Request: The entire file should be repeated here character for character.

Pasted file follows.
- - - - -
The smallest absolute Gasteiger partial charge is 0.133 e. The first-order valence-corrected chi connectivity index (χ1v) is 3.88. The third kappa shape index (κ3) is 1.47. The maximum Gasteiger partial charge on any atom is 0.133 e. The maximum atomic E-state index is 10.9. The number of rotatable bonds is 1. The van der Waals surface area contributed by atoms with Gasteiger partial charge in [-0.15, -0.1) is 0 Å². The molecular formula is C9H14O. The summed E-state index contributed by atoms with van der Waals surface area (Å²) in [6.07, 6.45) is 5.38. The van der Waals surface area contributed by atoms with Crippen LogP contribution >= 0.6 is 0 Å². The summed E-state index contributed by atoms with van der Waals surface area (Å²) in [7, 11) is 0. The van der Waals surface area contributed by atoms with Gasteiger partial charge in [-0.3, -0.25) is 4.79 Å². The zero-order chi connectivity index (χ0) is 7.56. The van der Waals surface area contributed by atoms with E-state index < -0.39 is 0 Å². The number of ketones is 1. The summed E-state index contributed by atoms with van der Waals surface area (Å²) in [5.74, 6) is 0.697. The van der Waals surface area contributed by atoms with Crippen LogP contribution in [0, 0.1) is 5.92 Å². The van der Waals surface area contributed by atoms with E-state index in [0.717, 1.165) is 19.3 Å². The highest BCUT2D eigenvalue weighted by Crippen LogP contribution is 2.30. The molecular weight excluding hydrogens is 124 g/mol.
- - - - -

The smallest absolute Gasteiger partial charge is 0.133 e. The first-order valence-corrected chi connectivity index (χ1v) is 3.88. The third kappa shape index (κ3) is 1.47. The maximum Gasteiger partial charge on any atom is 0.133 e. The maximum atomic E-state index is 10.9. The number of rotatable bonds is 1. The van der Waals surface area contributed by atoms with Gasteiger partial charge in [-0.15, -0.1) is 0 Å². The molecular formula is C9H14O. The summed E-state index contributed by atoms with van der Waals surface area (Å²) in [6.07, 6.45) is 5.38. The van der Waals surface area contributed by atoms with Crippen LogP contribution >= 0.6 is 0 Å². The summed E-state index contributed by atoms with van der Waals surface area (Å²) in [7, 11) is 0. The van der Waals surface area contributed by atoms with Gasteiger partial charge in [-0.3, -0.25) is 4.79 Å². The zero-order chi connectivity index (χ0) is 7.56. The van der Waals surface area contributed by atoms with E-state index < -0.39 is 0 Å². The number of ketones is 1. The summed E-state index contributed by atoms with van der Waals surface area (Å²) in [5.74, 6) is 0.697. The van der Waals surface area contributed by atoms with Crippen LogP contribution in [0, 0.1) is 5.92 Å². The van der Waals surface area contributed by atoms with E-state index in [0.717, 1.165) is 19.3 Å². The highest BCUT2D eigenvalue weighted by Crippen LogP contribution is 2.30. The molecular weight excluding hydrogens is 124 g/mol.